Zoom interview was scheduled for 11:25 am. The ‘usual’ process with players/athletes is that you get onto your laptop and wait – five or ten minutes at most but Baba Sule was prompt.
He popped up on the screen looking for an old version of himself – obviously because age has caught with him. He sounded good, sprightly but, there was a sort of sadness in his eyes. Sule is easily one of the unluckiest players the sport has ever seen.
How do you make sense of winning the world cup, signing for Real Madrid as a youngster and ending up as a kit man for one of Madrid’s fringe clubs?
A wee 26 years ago though, Sule was on top of the world. He had left the Kumasi Cornerstones as a young boy, walked into the Black Starlets set up and had gone on to win the U-17 World Cup in style while scoring in the final.
He scored Ghana’s opener in the 39th minute in that final – latching onto a loose ball the keeper (Julio Cesar) had spilled from a Joseph Ansah spinning shot from midfield. When the ball crossed the line with little help from Emmanuel Bentil, they wheeled away together and the crowd went crazy.
“That year was a memorable year for me and the team that played at that world cup. That year was very great. It was a good moment for us and the country.” Sule says as he smiles at his screen in my direction.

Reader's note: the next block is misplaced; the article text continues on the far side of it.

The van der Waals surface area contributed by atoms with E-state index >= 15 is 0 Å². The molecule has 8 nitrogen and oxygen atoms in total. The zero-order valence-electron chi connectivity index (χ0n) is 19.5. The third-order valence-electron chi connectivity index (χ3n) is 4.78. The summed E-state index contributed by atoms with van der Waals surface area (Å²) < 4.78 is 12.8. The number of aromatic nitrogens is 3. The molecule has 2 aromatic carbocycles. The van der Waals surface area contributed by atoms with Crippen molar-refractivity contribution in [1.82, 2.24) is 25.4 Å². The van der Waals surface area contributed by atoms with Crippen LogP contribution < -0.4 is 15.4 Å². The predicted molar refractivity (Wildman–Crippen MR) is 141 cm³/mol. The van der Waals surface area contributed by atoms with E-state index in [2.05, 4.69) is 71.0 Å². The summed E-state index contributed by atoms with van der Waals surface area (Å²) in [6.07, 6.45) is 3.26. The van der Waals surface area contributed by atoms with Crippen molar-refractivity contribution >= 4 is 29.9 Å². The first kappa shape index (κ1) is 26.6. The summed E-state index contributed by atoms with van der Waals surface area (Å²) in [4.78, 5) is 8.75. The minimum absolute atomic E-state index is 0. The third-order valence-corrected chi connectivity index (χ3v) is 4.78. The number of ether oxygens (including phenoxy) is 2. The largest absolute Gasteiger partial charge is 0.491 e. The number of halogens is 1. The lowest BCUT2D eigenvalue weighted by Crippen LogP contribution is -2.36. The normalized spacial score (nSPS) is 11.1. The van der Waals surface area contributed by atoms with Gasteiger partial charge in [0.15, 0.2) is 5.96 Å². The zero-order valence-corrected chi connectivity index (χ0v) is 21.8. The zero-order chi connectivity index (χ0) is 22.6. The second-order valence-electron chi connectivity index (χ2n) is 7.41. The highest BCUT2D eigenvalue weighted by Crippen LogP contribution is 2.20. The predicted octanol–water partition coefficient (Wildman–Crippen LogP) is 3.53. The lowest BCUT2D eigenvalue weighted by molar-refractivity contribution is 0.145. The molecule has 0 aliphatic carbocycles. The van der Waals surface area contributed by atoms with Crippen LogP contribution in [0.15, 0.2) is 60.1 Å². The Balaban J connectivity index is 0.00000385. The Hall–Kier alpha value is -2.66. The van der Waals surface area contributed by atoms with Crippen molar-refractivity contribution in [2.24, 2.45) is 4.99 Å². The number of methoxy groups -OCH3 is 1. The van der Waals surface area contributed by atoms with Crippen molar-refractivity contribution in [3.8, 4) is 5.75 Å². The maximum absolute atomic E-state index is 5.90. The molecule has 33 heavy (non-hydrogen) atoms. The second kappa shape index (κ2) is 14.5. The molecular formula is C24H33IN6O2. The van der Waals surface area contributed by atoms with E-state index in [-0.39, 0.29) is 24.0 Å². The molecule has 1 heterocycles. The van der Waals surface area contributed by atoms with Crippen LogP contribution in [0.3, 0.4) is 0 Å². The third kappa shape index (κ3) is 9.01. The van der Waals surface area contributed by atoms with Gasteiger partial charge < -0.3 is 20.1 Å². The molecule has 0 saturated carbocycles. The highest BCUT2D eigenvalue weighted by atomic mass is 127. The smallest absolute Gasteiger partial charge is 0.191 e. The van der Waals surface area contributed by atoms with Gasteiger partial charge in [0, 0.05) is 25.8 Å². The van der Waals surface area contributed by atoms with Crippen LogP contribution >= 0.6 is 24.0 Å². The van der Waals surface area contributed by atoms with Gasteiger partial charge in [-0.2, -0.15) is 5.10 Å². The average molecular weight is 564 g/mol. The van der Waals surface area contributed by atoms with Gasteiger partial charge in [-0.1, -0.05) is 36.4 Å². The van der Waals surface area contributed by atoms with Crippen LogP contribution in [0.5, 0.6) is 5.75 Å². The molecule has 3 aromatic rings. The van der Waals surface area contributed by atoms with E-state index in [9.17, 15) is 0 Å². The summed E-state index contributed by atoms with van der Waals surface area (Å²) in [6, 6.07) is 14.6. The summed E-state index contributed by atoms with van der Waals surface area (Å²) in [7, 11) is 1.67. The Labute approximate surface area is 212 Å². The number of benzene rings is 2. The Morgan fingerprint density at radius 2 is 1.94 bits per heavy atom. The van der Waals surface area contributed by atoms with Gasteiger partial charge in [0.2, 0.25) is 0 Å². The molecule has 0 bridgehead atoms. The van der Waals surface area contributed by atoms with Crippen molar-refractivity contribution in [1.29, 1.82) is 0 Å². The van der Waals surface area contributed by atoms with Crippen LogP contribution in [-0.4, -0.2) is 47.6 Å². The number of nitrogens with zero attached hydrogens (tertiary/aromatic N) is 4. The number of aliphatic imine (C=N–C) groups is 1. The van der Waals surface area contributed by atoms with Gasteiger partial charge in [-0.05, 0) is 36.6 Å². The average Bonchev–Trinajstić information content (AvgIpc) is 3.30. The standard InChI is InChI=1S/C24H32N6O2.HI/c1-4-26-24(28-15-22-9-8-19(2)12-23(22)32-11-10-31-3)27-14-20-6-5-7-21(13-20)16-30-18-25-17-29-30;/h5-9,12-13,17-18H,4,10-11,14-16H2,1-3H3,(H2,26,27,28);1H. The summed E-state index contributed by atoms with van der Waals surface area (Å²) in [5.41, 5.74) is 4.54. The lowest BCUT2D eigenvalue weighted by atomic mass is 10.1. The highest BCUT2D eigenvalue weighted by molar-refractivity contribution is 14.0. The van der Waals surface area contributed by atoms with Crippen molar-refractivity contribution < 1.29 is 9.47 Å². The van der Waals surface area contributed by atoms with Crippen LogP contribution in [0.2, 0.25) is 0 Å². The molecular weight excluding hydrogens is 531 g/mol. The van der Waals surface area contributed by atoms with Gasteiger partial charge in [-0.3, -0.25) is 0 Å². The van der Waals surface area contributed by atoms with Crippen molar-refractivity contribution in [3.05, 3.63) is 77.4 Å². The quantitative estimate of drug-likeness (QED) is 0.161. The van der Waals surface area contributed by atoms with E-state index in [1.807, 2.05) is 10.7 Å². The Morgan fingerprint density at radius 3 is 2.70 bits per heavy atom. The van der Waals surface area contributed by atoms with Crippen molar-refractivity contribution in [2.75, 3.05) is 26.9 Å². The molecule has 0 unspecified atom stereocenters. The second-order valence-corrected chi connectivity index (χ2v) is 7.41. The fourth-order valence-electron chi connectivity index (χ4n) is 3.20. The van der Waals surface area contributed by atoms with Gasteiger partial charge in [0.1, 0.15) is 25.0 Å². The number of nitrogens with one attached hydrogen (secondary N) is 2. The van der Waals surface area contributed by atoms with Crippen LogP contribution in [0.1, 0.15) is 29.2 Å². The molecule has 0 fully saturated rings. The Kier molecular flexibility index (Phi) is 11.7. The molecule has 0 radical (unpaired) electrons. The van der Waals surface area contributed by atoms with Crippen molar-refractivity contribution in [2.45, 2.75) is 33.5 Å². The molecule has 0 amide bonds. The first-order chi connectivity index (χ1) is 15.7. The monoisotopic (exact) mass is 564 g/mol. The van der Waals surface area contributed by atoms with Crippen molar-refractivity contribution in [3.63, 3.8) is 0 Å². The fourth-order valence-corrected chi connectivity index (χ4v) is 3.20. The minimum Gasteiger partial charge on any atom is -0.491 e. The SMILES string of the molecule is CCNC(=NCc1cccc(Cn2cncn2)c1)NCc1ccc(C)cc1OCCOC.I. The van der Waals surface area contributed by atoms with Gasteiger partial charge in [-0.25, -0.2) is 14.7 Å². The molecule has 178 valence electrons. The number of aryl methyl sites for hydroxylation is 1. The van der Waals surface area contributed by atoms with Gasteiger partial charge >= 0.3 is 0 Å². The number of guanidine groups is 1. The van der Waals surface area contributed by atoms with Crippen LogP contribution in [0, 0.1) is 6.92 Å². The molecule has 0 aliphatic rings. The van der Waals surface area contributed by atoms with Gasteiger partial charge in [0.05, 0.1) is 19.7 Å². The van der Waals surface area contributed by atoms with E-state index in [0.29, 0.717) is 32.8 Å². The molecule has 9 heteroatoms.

That 1995 team was unique in many ways. A good blend, players who had gone through different football mills in this country and were hungry for success. This crop won Ghana a second title and there was an unbelievable air of optimism blowing through the country’s football landscape. And here Sule was one of the prospects with the world at his feet. But, as a footballer, finding the club that is right for you requires very subtle alchemy.
Long before he made the trip to Europe though, he had a player for the now ‘defunct’ Kumasi Cornerstones. Cornerstones were Kumasi’s other club, also-rans but they had the knack for stirring up the hornet’s nest. They were a fairly good club back then in football’s early years in Ghana and although they never won the league, they felt the FA Cup thrice – in 1959, 1965, and 1989.
These days the club where Sule started is in turmoil. “It is rather unfortunate that Kumasi Cornerstones is facing these kinds of problems. I played for them and after arriving in Europe, I heard the club had been relegated. Since then they haven’t been able to come back to the First division